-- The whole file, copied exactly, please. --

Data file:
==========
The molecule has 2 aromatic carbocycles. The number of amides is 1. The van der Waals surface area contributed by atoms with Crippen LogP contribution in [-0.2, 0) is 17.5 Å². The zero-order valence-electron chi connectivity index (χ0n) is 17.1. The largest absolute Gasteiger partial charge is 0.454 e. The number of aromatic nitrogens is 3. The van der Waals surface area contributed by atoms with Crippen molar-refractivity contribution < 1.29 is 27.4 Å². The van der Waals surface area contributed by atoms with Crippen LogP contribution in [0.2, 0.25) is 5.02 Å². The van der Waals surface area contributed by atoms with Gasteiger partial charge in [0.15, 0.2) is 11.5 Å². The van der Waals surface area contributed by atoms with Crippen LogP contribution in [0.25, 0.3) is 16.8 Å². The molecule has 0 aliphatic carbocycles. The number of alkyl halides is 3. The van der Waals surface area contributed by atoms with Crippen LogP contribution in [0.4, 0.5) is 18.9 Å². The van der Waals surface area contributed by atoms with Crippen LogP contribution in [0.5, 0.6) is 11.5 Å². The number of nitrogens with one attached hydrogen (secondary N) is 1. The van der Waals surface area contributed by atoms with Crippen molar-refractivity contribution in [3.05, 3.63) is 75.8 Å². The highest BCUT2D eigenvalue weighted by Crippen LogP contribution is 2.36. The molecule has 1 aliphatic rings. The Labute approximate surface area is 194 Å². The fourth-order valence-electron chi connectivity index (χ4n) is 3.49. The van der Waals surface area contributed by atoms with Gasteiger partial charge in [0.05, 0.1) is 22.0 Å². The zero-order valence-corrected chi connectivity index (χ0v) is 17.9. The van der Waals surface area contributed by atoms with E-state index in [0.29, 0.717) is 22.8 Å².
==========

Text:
The molecule has 2 aromatic carbocycles. The number of amides is 1. The van der Waals surface area contributed by atoms with Crippen LogP contribution in [-0.2, 0) is 17.5 Å². The zero-order valence-electron chi connectivity index (χ0n) is 17.1. The largest absolute Gasteiger partial charge is 0.454 e. The number of aromatic nitrogens is 3. The van der Waals surface area contributed by atoms with Crippen molar-refractivity contribution < 1.29 is 27.4 Å². The van der Waals surface area contributed by atoms with Crippen LogP contribution in [0.2, 0.25) is 5.02 Å². The van der Waals surface area contributed by atoms with Gasteiger partial charge in [0.15, 0.2) is 11.5 Å². The van der Waals surface area contributed by atoms with Crippen LogP contribution in [0.25, 0.3) is 16.8 Å². The molecule has 0 aliphatic carbocycles. The number of alkyl halides is 3. The van der Waals surface area contributed by atoms with Crippen LogP contribution in [0.4, 0.5) is 18.9 Å². The van der Waals surface area contributed by atoms with Crippen LogP contribution in [0.5, 0.6) is 11.5 Å². The number of nitrogens with one attached hydrogen (secondary N) is 1. The van der Waals surface area contributed by atoms with Crippen molar-refractivity contribution in [3.05, 3.63) is 75.8 Å². The highest BCUT2D eigenvalue weighted by Crippen LogP contribution is 2.36. The molecule has 1 aliphatic rings. The Labute approximate surface area is 194 Å². The fourth-order valence-electron chi connectivity index (χ4n) is 3.49. The van der Waals surface area contributed by atoms with Gasteiger partial charge in [0.05, 0.1) is 22.0 Å². The zero-order valence-corrected chi connectivity index (χ0v) is 17.9. The van der Waals surface area contributed by atoms with E-state index in [0.29, 0.717) is 22.8 Å².